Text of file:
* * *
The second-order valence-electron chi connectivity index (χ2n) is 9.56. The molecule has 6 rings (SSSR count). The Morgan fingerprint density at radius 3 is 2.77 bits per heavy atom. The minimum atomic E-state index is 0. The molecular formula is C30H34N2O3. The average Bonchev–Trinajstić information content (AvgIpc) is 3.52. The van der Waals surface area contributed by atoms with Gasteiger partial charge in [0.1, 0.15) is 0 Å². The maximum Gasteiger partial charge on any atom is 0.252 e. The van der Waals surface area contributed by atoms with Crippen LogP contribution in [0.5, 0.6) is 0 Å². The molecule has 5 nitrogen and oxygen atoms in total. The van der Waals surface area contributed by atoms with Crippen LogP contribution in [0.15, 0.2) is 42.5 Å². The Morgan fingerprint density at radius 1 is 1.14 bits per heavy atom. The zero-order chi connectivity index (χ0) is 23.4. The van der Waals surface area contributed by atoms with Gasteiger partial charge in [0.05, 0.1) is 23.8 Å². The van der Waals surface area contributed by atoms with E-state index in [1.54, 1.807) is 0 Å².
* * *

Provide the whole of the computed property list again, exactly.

The second-order valence-electron chi connectivity index (χ2n) is 9.56. The molecule has 6 rings (SSSR count). The Morgan fingerprint density at radius 3 is 2.77 bits per heavy atom. The minimum atomic E-state index is 0. The molecular formula is C30H34N2O3. The average Bonchev–Trinajstić information content (AvgIpc) is 3.52. The van der Waals surface area contributed by atoms with Gasteiger partial charge in [0.1, 0.15) is 0 Å². The maximum Gasteiger partial charge on any atom is 0.252 e. The van der Waals surface area contributed by atoms with Crippen LogP contribution in [0.5, 0.6) is 0 Å². The molecule has 5 nitrogen and oxygen atoms in total. The van der Waals surface area contributed by atoms with Crippen LogP contribution in [0.15, 0.2) is 42.5 Å². The Morgan fingerprint density at radius 1 is 1.14 bits per heavy atom. The zero-order chi connectivity index (χ0) is 23.4. The van der Waals surface area contributed by atoms with Gasteiger partial charge in [0.05, 0.1) is 23.8 Å². The van der Waals surface area contributed by atoms with E-state index in [1.54, 1.807) is 0 Å².